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Are borders only georgaphic? A case study of whether framing of women’s rights as human rights is successful at the domestic level
Unformatted Document Text:  Framing women’s rights as human rights 18 The lack of communication among NGOs is obvious to the government representatives such as Sliska, First Deputy Speaker of the Russian Duma who said, ”Our women organizations – like the swan, the crayfish and the pike – have not created a united powerful movement. Of course, there should be a common ideology for attaining and promoting the idea of real equality” (We/Myi, 2000, p. 2). The participation of women’s NGOs from these countries in Eastern European coalitions is extremely low: only three countries, for example, Moldova, Ukraine, and Russia, were presented by total of five NGOs in the first Eastern European network Karat Coalition for promoting the Platform for Action (Lohmann, 2000). Some NGO leaders, such as Lipovskaya, director of the St. Petersburg Center for Gender Issues, understand the necessity to unite in order to achieve their goals (We/Myi, 2000). Unfortunately, so far, no coalitions or networks were created by NGOs from countries in the former Soviet Union themselves. As one can see, the limited work has been done by NGOs of this region to unite and address their specific concerns. Specific-region concerns that could be addressed by NGO coalitions on the international stage, should include problems discussed earlier in this section: NGO legitimacy, negative image of feminism and feminist organizations, and a lack of communication with governments as well as with NGOs in other countries of the former Soviet Union. Transnational advocacy networks on women’s rights do not include the large enough number of NGOs from this region: because of the frame of women’s rights as human rights, international NGOs work and listen to only those NGOs from the region that are able to use this framework. At the same time, these NGOs struggle to apply this framework at the domestic level and to communicate it to the general publics. Therefore, Keck and Sikkink (1998) theory effectively explain how networks actively use the stages of influence to affect states’ behaviors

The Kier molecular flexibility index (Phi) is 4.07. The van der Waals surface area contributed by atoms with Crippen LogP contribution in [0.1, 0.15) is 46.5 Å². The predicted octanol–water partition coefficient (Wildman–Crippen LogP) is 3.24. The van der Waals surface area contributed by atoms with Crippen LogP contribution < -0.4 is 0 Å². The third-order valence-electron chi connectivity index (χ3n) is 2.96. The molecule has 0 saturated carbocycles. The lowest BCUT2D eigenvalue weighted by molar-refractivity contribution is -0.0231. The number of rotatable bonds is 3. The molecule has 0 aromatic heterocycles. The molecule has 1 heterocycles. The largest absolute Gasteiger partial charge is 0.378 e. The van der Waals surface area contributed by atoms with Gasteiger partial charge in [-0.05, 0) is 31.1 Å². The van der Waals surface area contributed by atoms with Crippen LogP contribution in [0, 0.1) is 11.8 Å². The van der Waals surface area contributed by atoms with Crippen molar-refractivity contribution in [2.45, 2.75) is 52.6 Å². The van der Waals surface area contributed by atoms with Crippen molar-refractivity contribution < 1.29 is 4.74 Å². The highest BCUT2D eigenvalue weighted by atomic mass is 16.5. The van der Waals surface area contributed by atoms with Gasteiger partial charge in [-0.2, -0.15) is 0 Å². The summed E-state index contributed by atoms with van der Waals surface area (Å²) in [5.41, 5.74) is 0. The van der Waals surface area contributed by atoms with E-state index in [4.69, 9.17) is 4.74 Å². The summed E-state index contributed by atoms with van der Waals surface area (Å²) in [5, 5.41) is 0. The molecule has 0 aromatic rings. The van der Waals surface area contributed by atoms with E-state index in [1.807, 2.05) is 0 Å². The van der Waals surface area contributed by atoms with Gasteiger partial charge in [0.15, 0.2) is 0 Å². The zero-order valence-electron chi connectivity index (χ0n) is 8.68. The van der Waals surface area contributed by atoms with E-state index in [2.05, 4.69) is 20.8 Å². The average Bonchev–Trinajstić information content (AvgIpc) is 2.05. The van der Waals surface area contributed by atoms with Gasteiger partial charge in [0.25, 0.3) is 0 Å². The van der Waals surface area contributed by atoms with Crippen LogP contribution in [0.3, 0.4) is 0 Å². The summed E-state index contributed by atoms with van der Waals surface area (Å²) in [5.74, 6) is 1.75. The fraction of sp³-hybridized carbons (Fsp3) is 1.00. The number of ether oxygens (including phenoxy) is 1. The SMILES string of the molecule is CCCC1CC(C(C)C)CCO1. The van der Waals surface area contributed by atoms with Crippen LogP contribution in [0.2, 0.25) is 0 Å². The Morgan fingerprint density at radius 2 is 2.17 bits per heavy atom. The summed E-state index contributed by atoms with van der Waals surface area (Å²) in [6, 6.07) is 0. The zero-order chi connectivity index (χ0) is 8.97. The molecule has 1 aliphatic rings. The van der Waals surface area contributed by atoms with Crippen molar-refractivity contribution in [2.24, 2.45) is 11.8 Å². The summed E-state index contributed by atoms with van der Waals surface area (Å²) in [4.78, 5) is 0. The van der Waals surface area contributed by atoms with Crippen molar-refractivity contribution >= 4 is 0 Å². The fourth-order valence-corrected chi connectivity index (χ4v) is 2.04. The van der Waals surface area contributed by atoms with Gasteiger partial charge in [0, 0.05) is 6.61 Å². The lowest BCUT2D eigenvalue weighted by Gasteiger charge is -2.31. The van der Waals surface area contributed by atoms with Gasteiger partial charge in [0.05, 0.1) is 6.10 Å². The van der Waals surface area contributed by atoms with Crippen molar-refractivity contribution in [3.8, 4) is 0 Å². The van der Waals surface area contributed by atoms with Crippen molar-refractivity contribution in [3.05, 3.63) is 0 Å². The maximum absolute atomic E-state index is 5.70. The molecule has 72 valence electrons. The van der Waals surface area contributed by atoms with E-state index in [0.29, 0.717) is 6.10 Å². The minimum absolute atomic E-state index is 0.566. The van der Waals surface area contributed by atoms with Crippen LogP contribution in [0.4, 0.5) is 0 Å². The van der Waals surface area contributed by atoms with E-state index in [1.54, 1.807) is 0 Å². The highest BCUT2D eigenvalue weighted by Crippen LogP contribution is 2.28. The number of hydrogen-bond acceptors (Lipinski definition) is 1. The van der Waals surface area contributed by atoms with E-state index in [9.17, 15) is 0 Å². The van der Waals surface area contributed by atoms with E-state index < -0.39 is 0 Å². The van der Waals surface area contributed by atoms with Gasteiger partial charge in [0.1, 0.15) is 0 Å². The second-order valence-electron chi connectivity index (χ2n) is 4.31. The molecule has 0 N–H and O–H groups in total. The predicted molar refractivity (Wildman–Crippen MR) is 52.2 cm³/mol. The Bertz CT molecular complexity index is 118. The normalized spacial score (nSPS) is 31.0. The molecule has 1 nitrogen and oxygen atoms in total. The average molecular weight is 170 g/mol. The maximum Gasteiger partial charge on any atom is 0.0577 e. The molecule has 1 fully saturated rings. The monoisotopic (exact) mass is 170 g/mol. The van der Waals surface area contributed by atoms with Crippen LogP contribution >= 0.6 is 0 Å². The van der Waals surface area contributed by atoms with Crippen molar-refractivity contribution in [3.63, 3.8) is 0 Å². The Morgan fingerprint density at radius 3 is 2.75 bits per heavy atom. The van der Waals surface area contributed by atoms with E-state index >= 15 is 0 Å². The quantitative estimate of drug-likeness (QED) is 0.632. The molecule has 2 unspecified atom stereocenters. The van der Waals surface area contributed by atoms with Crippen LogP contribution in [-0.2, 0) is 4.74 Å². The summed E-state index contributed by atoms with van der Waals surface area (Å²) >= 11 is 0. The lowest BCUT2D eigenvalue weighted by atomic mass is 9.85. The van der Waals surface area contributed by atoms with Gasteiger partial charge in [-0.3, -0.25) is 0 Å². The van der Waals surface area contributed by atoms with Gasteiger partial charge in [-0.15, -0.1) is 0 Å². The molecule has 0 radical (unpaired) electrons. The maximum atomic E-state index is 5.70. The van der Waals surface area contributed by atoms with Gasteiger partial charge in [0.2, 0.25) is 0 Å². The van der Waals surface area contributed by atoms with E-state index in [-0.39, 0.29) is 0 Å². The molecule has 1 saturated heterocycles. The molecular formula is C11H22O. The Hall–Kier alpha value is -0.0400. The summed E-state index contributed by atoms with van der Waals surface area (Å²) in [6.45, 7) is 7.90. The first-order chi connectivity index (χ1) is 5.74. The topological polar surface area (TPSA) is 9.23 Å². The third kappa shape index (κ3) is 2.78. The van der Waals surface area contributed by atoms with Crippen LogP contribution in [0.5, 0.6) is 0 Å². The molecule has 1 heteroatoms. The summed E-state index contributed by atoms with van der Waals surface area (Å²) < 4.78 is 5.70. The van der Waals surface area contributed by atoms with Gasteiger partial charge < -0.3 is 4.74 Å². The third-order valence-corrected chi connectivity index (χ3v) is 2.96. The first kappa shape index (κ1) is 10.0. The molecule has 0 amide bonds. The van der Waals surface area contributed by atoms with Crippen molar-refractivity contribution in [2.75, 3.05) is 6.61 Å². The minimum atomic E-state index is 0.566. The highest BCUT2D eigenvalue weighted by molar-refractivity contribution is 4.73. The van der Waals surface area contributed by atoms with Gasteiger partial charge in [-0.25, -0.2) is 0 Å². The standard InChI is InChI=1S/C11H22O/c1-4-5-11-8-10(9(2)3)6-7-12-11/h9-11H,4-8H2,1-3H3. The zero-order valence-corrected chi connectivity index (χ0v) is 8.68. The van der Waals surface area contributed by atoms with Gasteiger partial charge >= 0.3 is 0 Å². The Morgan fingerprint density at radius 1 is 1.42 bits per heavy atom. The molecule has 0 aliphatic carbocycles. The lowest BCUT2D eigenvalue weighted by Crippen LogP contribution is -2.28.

Authors: Tsetsura, Katerina.
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background image
Framing women’s rights as human rights
18
The lack of communication among NGOs is obvious to the government representatives
such as Sliska, First Deputy Speaker of the Russian Duma who said, ”Our women organizations
– like the swan, the crayfish and the pike – have not created a united powerful movement. Of
course, there should be a common ideology for attaining and promoting the idea of real equality”
(We/Myi, 2000, p. 2).
The participation of women’s NGOs from these countries in Eastern European coalitions
is extremely low: only three countries, for example, Moldova, Ukraine, and Russia, were
presented by total of five NGOs in the first Eastern European network Karat Coalition for
promoting the Platform for Action (Lohmann, 2000). Some NGO leaders, such as Lipovskaya,
director of the St. Petersburg Center for Gender Issues, understand the necessity to unite in order
to achieve their goals (We/Myi, 2000). Unfortunately, so far, no coalitions or networks were
created by NGOs from countries in the former Soviet Union themselves.
As one can see, the limited work has been done by NGOs of this region to unite and
address their specific concerns. Specific-region concerns that could be addressed by NGO
coalitions on the international stage, should include problems discussed earlier in this section:
NGO legitimacy, negative image of feminism and feminist organizations, and a lack of
communication with governments as well as with NGOs in other countries of the former Soviet
Union. Transnational advocacy networks on women’s rights do not include the large enough
number of NGOs from this region: because of the frame of women’s rights as human rights,
international NGOs work and listen to only those NGOs from the region that are able to use this
framework. At the same time, these NGOs struggle to apply this framework at the domestic level
and to communicate it to the general publics. Therefore, Keck and Sikkink (1998) theory
effectively explain how networks actively use the stages of influence to affect states’ behaviors


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